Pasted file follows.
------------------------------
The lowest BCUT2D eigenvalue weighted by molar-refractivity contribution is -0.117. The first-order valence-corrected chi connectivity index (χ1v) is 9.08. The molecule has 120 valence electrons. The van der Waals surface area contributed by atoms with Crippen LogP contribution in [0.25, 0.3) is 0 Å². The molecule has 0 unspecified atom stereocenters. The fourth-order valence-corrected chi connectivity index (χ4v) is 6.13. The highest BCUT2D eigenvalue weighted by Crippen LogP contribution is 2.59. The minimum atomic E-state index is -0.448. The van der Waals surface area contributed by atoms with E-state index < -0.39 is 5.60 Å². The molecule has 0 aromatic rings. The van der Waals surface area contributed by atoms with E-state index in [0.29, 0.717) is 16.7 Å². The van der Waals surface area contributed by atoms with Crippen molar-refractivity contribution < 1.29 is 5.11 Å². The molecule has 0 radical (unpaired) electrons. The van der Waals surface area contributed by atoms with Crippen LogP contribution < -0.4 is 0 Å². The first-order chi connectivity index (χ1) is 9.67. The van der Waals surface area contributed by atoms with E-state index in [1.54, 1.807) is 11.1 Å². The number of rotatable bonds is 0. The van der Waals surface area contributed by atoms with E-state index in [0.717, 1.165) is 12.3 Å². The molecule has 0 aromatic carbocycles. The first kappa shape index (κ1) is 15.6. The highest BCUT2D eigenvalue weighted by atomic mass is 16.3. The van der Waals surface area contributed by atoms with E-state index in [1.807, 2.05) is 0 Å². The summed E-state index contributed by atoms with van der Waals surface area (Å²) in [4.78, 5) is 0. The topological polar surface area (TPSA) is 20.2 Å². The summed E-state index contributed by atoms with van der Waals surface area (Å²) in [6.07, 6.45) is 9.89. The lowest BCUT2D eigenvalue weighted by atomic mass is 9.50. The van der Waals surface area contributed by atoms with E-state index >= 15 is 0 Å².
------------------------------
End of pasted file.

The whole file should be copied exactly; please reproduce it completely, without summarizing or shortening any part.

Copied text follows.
The lowest BCUT2D eigenvalue weighted by molar-refractivity contribution is -0.117. The first-order valence-corrected chi connectivity index (χ1v) is 9.08. The molecule has 120 valence electrons. The van der Waals surface area contributed by atoms with Crippen LogP contribution in [0.25, 0.3) is 0 Å². The molecule has 0 unspecified atom stereocenters. The fourth-order valence-corrected chi connectivity index (χ4v) is 6.13. The highest BCUT2D eigenvalue weighted by Crippen LogP contribution is 2.59. The minimum atomic E-state index is -0.448. The van der Waals surface area contributed by atoms with E-state index < -0.39 is 5.60 Å². The molecule has 0 aromatic rings. The van der Waals surface area contributed by atoms with E-state index in [0.29, 0.717) is 16.7 Å². The van der Waals surface area contributed by atoms with Crippen molar-refractivity contribution < 1.29 is 5.11 Å². The molecule has 0 radical (unpaired) electrons. The van der Waals surface area contributed by atoms with Crippen LogP contribution < -0.4 is 0 Å². The first-order chi connectivity index (χ1) is 9.67. The van der Waals surface area contributed by atoms with E-state index in [1.54, 1.807) is 11.1 Å². The number of rotatable bonds is 0. The van der Waals surface area contributed by atoms with E-state index in [0.717, 1.165) is 12.3 Å². The molecule has 0 aromatic carbocycles. The first kappa shape index (κ1) is 15.6. The highest BCUT2D eigenvalue weighted by atomic mass is 16.3. The van der Waals surface area contributed by atoms with E-state index in [1.807, 2.05) is 0 Å². The summed E-state index contributed by atoms with van der Waals surface area (Å²) in [4.78, 5) is 0. The topological polar surface area (TPSA) is 20.2 Å². The summed E-state index contributed by atoms with van der Waals surface area (Å²) in [6.07, 6.45) is 9.89. The lowest BCUT2D eigenvalue weighted by atomic mass is 9.50. The van der Waals surface area contributed by atoms with E-state index >= 15 is 0 Å².